From the effects of technology on contemporary Kathak training and performance to shifts in the traditional mentor-disciple relationship, Kathak pioneer Kumudini Lakhia examined a number of emerging challenges faced by the classical dance form at a lecture here on Friday.
“Modern day Kathak seems to be more about skill than art. Today, Kathak is more competitive than ever before and there is also the increasing tendency of bringing the classroom to the stage by its practitioners,” said Lakhia, a Padma Bhushan awardee who established and continues to run the Kadamb Dance Centre in Ahmedabad – widely regarded as an outstanding training institution of classical dance choreography.
Over the course of an engaging and candid discussion, titled ‘Kathak in Our Times’, in the presence of her illustrious students, critics and fans at the India Habitat Centre, the Kathak doyenne observed how the teaching of Kathak needs an overhaul in institutions, universities and classrooms.
“Scant attention is paid to costumes and practitioners lack basic aesthetics. Absence of abhinaya (the art of expression) is another major area of concern,” she said.
“The biggest difficulty for Kathak dancers today lies in teaching. Rather than focusing on the body language of students, teachers start adhering to curriculum right at the onset. The guru-shishya parampara (the mentor-disciple relationship) has changed. The student-teacher ratio too has moved from 1:1 to 30:1,” she said, adding that along with the existing Jaipur, Lucknow and Benares Gharanas, there now seems to be a fast-emerging “YouTube Gharana” in the world of contemporary Kathak.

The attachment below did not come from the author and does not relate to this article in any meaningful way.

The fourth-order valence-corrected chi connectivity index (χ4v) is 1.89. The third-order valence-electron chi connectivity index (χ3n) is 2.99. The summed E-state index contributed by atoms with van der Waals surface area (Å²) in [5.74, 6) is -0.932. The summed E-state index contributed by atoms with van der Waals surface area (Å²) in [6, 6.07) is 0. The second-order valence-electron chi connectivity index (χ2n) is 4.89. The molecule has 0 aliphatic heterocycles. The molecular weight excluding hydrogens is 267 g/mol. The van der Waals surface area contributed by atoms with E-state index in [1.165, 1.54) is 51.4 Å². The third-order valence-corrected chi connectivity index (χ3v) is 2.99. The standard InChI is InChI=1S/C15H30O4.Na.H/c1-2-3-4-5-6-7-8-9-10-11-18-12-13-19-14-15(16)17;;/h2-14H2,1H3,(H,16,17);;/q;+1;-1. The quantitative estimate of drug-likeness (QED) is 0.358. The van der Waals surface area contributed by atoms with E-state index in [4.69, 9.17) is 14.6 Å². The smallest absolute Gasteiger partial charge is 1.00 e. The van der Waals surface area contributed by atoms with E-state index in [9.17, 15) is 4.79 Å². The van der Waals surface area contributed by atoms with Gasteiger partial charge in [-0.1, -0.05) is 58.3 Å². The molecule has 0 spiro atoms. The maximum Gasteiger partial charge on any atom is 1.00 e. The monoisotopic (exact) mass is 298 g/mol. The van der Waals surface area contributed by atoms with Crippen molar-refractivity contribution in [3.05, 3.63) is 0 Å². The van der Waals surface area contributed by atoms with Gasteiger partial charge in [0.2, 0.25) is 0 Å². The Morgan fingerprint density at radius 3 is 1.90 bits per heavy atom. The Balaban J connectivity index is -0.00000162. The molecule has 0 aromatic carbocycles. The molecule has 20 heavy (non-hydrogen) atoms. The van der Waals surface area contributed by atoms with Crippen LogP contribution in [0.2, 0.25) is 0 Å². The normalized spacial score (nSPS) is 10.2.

The two-hour address was the latest in the annual Kelucharan Mohapatra Memorial lecture series, which aims to air concerns relating to Indian dance. It is conducted as tribute to Padma Vibhushan Guru Kelucharan Mohapatra, one of the most important and influential exponents of Odissi who is credited with reviving the classical dance form in the 20th century.
The well-received lecture series is organised by the Raza Foundation – set up by the late master modern artist Sayed Haider Raza in 2001 and helmed by eminent Hindi poet Ashok Vajpeyi, the Managing Trustee.
Acknowledging the power of Kathak’s poetry, Vajpeyi said, “Just as the dance form should not entirely lean on stories, it shouldn’t also bank on poems from extraneous sources. Instead, it can make potent use of its own poetry.”
Noting that dance is only the realm of fine arts that can boastof a bold, functional streak with “every other artistic discipline struggling with questions of mediocrity and hopelessness”, he added, “Our aim at the Raza Foundation is to keep these embers of disquiet burning.”
The talk was the latest in a clutch of eight memorial lectur
es organised yearly by the Foundation at the India Habitat Centre. The invariably thought-provoking talks are dedicated to Kumar Gandharva, Habib Tanvir, Mani Kaul, Kelucharan Mohapatra, Agyeya, Daya Krishna, V.S Gaitonde and Charles Correa.
Over the years, the lectures have been delivered by a number of important thought leaders and notable personalities, including Mukund Lath, Sadanand Menon, Pratap Bhanu Mehta, Hiren Gohain, Sitanshu Yashashchandra, Kumar Shahani, Dilip Padgaonkar, Padma Subramanyam, among others.
While Neelam Mansingh presented this year’s Habib Tanvir Memorial Lecture, the Foundation will host Deepak Raja (Kumar Gandharva Memorial Lecture), Ashish Rajyadhyaksha (Mani Kaul Memorial Lecture), Dr. Alok Rai (Agyeya Memorial Lecture), Ramin Jehanbegaloo (Daya Krishna Memorial Lecture) and Prof. B.N. Goswami (Gaitonde Memorial Lecture) over the coming months.
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